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Research Abstracts Online
January 2008 - March 2009

University of Minnesota Twin Cities
College of Veterinary Medicine
Department of Veterinary and Biomedical Sciences

PI: Richard Isaacson

Potential Public Health and Food Safety Impacts Associated With Use of Antibiotic Growth Promoters

Antibiotics have been extensively used for the past five decades as growth promoters in animal production. The mechanisms whereby antibiotics are able to act as growth promoters remain unknown, but it is likely that growth promotion is a result of controlling bacterial growth in the intestinal tract or selection of specific bacterial populations in intestinal tracts of animals. This project was developed because of concerns that the use of growth promoters will be reduced or eliminated in the future. The overall objectives of this research are to use a molecular epidemiologic approach to determine whether eliminating the use of antibiotic growth promoters has adverse effects on human health, reduces the health of swine, and whether antibiotic growth promoters mediate their effects by alteration of the intestinal bacteria microflora. Public health concerns include whether halting the use of antibiotic growth promoters results in increased carriage or load of food-borne pathogens.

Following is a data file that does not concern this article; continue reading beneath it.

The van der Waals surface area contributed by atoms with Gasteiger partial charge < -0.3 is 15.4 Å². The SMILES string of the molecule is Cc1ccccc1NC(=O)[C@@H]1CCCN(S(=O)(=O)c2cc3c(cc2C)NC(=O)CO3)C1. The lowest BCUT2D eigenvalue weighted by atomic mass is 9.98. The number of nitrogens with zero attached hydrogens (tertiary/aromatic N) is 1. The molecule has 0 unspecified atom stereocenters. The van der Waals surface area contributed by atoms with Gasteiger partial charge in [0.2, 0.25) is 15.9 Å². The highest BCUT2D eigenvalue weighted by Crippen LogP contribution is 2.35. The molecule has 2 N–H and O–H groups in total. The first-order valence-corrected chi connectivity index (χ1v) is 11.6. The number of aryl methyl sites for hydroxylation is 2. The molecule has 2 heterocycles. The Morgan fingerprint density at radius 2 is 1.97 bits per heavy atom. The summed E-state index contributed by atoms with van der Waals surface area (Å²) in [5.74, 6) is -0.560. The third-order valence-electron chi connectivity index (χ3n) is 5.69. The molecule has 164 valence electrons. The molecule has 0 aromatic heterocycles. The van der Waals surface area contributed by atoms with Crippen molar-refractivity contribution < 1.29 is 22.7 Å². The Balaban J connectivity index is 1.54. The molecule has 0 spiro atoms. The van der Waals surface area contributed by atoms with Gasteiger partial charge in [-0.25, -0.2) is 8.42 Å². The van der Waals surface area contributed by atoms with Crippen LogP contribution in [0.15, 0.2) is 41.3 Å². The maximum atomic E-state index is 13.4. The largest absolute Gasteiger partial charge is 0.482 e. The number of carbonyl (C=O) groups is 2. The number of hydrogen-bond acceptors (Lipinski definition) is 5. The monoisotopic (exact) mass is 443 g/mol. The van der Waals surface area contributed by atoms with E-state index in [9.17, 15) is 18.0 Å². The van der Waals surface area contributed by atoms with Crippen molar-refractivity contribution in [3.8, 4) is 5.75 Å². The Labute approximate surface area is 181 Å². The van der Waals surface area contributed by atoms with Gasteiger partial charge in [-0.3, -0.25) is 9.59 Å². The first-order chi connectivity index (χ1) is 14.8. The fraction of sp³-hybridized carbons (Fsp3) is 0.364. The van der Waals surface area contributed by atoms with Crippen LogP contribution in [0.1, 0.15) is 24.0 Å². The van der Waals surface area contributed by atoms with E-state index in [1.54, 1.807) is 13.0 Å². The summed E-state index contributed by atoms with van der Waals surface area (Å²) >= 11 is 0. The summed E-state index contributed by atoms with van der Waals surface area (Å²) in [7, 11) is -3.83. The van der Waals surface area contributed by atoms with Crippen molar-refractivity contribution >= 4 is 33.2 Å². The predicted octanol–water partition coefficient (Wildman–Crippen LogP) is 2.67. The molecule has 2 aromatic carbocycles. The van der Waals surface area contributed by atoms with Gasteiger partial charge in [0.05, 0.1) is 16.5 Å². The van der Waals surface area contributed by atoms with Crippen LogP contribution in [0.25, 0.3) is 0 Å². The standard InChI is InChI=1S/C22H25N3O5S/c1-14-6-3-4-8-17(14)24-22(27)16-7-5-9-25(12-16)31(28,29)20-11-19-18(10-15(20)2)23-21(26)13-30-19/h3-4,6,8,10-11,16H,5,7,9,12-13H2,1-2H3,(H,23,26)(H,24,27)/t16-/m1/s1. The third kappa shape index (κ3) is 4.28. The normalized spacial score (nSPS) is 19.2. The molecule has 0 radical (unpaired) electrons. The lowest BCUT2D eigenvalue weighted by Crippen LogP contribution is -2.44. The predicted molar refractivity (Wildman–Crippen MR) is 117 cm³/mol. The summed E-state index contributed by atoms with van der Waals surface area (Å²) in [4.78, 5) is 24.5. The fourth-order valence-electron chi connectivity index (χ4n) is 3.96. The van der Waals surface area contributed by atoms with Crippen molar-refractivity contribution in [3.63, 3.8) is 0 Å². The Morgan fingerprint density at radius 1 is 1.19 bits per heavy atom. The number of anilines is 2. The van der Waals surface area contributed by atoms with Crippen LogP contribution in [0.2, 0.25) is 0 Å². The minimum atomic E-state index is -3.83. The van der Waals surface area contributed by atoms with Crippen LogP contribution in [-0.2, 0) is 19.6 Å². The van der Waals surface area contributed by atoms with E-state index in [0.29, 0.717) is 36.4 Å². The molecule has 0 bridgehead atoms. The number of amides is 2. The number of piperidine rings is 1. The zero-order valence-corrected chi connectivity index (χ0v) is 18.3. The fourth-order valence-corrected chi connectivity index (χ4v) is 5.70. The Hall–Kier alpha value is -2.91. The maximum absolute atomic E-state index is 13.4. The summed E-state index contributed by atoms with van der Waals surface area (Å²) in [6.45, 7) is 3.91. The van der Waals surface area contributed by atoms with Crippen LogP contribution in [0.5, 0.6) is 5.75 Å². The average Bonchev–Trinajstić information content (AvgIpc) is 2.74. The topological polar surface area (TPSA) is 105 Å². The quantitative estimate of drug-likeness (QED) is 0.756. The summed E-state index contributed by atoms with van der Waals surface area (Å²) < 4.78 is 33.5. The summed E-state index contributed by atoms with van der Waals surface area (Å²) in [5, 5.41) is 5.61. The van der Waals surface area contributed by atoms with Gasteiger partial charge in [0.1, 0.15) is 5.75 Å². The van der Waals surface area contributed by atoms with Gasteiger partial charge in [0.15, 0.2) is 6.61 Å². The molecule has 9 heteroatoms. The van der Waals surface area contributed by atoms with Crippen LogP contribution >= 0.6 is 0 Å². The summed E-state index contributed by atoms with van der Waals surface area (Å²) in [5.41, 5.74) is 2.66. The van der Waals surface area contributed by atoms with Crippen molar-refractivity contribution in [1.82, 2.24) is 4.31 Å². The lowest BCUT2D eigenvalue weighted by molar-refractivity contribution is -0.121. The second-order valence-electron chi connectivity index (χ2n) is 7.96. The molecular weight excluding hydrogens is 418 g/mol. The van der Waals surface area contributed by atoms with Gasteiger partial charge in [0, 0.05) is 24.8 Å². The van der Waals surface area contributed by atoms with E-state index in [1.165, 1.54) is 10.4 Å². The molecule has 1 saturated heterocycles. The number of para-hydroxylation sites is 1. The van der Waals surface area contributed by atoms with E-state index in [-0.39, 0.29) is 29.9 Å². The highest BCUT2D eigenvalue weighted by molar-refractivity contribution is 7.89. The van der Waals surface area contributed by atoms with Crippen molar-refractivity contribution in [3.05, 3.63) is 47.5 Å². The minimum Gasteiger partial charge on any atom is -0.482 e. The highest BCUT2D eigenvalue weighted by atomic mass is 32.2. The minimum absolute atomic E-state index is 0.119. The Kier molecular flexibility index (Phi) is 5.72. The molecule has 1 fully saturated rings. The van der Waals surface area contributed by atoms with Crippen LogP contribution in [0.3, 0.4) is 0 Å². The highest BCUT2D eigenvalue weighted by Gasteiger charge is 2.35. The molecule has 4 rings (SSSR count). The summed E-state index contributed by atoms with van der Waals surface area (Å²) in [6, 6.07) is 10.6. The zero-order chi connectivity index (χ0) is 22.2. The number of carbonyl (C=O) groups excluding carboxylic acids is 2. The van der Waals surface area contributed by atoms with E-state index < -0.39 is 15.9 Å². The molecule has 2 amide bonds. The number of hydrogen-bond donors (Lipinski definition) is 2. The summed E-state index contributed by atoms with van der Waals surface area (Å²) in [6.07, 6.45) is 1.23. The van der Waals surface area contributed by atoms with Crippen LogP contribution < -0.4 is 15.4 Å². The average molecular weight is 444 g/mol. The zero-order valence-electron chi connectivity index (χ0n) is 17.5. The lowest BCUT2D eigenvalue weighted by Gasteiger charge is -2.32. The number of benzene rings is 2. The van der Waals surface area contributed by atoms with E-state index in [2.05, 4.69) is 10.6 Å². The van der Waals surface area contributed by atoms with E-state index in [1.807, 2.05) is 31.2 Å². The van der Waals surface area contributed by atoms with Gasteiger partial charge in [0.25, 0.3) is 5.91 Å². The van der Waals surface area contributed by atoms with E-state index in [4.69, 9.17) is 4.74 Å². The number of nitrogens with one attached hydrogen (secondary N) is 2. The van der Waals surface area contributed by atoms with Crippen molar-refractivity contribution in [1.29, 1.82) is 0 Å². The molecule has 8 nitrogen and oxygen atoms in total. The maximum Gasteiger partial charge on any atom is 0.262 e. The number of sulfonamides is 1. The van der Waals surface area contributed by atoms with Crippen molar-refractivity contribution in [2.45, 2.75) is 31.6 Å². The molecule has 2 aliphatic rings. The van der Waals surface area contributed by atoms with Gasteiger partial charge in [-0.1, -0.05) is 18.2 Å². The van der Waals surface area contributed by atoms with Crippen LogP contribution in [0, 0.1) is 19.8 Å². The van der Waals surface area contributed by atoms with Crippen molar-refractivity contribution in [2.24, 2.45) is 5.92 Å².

Group Member

Hyeun Bum Kim, Graduate Student